Jacob Rees-Mogg has submitted a letter of no confidence in Theresa May’s leadership, labelling her draft Brexit deal “worse than anticipated”.
The prime minister has seen a slew of resignations from her government – including two Cabinet ministers – as her own party turned on her plan.
Brexit Secretary Dominic Raab and Work and Pensions Secretary Esther McVey have both quit in protest over her withdrawal deal.
Tory MPs have also been making public their letters of no confidence in May’s leadership.
Supporters of the PM, meanwhile, dismissed Baker and Rees-Mogg for “showboating”.
The prime minister has insisted her deal was in the national interest and offered a future relationship with “a breadth and depth of co-operation beyond anything the EU has agreed with any other country”.
Speaking outside parliament on Wednesday afternoon, Rees-Mogg insisted his attempt to oust May as leader was not a “coup”.
But he listed Boris Johnson, David Davis, Raab, McVey and Penny Mordaunt as potential candidates to take over as PM.
Rees-Mogg said he expected a new leader could be installed in Downing Street in a matter of “weeks” not months.
Earlier today he told May to her face in the Commons that he could not support her Brexit deal.
Former Brexit Minister Steve Baker has also called for a new leader. “We’ve tried everything to change policy but not the Prime Minister but it has not worked. It is too late. We need a new leader,” he said.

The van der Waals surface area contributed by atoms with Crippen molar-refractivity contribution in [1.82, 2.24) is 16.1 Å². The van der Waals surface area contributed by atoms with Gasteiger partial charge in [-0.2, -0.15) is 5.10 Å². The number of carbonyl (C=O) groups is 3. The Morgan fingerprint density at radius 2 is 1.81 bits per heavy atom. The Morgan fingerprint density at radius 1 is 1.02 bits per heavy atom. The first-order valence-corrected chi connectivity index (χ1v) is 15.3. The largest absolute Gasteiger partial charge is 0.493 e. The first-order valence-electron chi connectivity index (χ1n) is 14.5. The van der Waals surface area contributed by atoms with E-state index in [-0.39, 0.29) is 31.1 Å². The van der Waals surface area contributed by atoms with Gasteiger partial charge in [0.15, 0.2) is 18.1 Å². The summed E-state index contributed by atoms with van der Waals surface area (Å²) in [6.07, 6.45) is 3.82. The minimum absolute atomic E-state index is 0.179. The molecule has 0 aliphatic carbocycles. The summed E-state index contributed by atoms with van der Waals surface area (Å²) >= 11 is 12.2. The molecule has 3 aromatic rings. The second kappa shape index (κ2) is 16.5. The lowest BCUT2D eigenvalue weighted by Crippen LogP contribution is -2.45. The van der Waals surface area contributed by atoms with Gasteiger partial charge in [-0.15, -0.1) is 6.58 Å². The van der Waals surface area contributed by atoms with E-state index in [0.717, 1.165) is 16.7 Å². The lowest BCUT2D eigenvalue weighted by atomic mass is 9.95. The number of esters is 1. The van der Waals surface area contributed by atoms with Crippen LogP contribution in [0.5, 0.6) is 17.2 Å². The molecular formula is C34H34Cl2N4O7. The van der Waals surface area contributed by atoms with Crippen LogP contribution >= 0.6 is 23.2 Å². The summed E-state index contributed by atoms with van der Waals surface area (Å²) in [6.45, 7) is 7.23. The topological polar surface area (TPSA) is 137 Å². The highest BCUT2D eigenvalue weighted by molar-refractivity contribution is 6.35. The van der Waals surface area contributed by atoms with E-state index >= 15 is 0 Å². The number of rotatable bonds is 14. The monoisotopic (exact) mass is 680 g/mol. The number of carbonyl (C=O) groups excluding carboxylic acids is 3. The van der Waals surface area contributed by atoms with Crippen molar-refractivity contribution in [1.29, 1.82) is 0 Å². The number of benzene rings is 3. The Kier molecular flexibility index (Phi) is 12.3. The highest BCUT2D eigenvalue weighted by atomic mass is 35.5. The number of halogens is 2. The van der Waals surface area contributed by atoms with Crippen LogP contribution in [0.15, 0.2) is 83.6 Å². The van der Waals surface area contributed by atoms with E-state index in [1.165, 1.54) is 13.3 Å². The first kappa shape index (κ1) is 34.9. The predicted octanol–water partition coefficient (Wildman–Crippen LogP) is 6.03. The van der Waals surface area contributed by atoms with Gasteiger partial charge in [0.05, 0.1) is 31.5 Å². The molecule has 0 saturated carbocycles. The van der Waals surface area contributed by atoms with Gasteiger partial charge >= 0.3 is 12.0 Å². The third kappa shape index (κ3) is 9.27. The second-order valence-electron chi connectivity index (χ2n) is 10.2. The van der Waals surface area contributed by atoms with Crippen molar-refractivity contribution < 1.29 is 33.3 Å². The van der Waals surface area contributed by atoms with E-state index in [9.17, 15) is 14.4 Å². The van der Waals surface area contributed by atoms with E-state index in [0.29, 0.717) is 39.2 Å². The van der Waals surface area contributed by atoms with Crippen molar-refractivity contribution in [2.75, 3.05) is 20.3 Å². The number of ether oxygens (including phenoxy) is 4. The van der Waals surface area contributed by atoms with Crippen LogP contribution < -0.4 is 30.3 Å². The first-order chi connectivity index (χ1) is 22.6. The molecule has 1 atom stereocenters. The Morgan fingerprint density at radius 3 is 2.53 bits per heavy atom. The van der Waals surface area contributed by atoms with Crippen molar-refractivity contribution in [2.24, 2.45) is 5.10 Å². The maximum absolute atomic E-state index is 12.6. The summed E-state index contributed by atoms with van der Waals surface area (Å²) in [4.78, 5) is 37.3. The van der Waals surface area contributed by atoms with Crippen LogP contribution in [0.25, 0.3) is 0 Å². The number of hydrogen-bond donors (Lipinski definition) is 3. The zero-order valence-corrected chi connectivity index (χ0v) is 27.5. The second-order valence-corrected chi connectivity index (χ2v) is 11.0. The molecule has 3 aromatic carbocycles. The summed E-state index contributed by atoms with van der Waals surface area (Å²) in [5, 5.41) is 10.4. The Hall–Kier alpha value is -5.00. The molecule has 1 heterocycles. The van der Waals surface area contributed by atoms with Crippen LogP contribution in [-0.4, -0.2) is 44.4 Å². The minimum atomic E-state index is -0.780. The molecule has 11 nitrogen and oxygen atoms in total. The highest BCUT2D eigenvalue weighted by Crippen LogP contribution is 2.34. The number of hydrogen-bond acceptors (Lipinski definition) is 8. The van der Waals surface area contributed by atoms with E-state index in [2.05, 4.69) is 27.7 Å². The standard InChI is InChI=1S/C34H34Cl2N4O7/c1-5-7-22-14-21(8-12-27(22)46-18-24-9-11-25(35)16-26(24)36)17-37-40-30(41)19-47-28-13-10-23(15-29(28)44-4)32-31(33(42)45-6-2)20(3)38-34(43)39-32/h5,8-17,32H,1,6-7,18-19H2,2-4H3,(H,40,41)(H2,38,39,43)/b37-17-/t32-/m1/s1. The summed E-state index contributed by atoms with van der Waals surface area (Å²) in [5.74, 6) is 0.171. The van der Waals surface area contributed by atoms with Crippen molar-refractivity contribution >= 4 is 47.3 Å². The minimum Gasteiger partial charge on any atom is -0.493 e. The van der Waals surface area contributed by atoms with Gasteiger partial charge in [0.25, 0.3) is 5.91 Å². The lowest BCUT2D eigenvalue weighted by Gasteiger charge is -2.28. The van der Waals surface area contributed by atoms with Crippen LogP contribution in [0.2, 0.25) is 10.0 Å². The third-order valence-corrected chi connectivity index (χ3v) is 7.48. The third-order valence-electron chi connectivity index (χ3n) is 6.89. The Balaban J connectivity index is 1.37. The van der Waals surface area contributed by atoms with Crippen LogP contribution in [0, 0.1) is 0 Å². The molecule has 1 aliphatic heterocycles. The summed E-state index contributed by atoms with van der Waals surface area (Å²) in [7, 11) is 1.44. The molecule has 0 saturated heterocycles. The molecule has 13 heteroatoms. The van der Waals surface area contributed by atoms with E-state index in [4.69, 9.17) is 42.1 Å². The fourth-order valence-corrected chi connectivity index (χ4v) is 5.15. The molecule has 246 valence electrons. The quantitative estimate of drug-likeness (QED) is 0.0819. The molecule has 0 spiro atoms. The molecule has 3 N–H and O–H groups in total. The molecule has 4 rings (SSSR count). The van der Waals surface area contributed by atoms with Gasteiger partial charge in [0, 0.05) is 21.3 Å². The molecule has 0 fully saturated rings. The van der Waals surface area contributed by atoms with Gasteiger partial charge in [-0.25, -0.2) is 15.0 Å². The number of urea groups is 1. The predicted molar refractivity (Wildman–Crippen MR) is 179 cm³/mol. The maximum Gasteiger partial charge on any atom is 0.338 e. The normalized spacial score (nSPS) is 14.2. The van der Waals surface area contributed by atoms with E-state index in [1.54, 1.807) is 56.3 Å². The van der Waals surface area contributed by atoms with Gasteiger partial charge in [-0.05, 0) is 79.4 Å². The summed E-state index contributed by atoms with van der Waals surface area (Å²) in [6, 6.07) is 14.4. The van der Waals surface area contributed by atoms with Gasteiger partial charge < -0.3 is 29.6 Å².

The pro-Brexit European Research Group (ERG) of Tory MPs, led by Rees-Mogg and Baker, gathered in Parliament on Thursday afternoon. A loud banging of tables could be heard as the meeting began.
Two more junior ministers – Suella Braverman at the Brexit Department and Shailesh Vara at Northern Ireland – also quit along with two parliamentary aides.
Under the Conservative Party rules, to trigger a no confidence vote 15% of MPs must write to the current chair of the party’s governing 1922 committee, Graham Brady.
There are 316 Conservative MPs in parliament, so it would take 48 letters to do the job.
Should the prime minister contest the no confidence vote, the vote would go to all Tory MPs and May would need the support of at least half - 159 - to stay in power.
During a marathon three-hour grilling in the Commons, the prime minister refused to quit. Asked if she should now step aside, she told MPs simply: “No.”
May’s 585-page Brexit deal will provide the basis of a legally binding treaty for the UK’s exit from the European Union. It covers the future rights of EU citizens living in the UK and UK nationals in the EU, the UK’s £39 billion “divorce” settlement, as well as protocols on Gibraltar and the UK sovereign base areas in Cyprus.
It also provides for a transition period after the UK leaves in March 2019 running to the end of 2020, with the option of a one-off extension if more time is needed to conclude an agreement on the future relationship.
Crucially it also covers the so-called “backstop” intended to ensure there is no return to the hard border between Northern Ireland and the Republic if negotiations on the future relationship have still not been completed.